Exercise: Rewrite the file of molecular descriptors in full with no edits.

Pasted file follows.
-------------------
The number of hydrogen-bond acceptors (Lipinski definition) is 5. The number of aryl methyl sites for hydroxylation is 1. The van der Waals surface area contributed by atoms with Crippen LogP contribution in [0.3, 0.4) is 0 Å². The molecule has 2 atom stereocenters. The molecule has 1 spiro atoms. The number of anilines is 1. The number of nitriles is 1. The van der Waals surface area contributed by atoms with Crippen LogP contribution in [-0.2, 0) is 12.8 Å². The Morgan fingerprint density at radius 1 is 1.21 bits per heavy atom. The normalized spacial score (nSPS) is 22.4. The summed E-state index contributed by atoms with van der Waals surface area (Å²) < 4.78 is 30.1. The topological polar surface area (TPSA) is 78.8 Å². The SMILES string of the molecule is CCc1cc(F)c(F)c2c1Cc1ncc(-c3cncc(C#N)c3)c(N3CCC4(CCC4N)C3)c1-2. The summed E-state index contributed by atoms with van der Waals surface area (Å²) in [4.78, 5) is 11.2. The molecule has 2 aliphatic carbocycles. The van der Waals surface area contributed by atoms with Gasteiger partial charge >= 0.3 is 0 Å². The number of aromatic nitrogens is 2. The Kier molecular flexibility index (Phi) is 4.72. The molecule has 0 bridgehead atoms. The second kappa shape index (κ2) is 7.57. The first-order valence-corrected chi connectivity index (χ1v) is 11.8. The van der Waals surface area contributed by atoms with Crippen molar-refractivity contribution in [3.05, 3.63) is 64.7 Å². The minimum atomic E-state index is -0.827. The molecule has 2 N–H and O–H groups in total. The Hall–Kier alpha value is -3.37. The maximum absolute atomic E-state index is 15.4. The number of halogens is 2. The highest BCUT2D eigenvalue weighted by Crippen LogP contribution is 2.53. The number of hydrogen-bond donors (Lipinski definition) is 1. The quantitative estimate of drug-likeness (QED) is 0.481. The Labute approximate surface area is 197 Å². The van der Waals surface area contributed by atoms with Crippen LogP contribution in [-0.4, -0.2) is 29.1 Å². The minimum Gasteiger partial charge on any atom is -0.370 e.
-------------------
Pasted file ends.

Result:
The number of hydrogen-bond acceptors (Lipinski definition) is 5. The number of aryl methyl sites for hydroxylation is 1. The van der Waals surface area contributed by atoms with Crippen LogP contribution in [0.3, 0.4) is 0 Å². The molecule has 2 atom stereocenters. The molecule has 1 spiro atoms. The number of anilines is 1. The number of nitriles is 1. The van der Waals surface area contributed by atoms with Crippen LogP contribution in [-0.2, 0) is 12.8 Å². The Morgan fingerprint density at radius 1 is 1.21 bits per heavy atom. The normalized spacial score (nSPS) is 22.4. The summed E-state index contributed by atoms with van der Waals surface area (Å²) < 4.78 is 30.1. The topological polar surface area (TPSA) is 78.8 Å². The SMILES string of the molecule is CCc1cc(F)c(F)c2c1Cc1ncc(-c3cncc(C#N)c3)c(N3CCC4(CCC4N)C3)c1-2. The summed E-state index contributed by atoms with van der Waals surface area (Å²) in [4.78, 5) is 11.2. The molecule has 2 aliphatic carbocycles. The van der Waals surface area contributed by atoms with Gasteiger partial charge >= 0.3 is 0 Å². The number of aromatic nitrogens is 2. The Kier molecular flexibility index (Phi) is 4.72. The molecule has 0 bridgehead atoms. The second kappa shape index (κ2) is 7.57. The first-order valence-corrected chi connectivity index (χ1v) is 11.8. The van der Waals surface area contributed by atoms with Crippen molar-refractivity contribution in [3.05, 3.63) is 64.7 Å². The minimum atomic E-state index is -0.827. The molecule has 2 N–H and O–H groups in total. The Hall–Kier alpha value is -3.37. The maximum absolute atomic E-state index is 15.4. The number of halogens is 2. The highest BCUT2D eigenvalue weighted by Crippen LogP contribution is 2.53. The number of hydrogen-bond donors (Lipinski definition) is 1. The quantitative estimate of drug-likeness (QED) is 0.481. The Labute approximate surface area is 197 Å². The van der Waals surface area contributed by atoms with Crippen LogP contribution in [-0.4, -0.2) is 29.1 Å². The minimum Gasteiger partial charge on any atom is -0.370 e.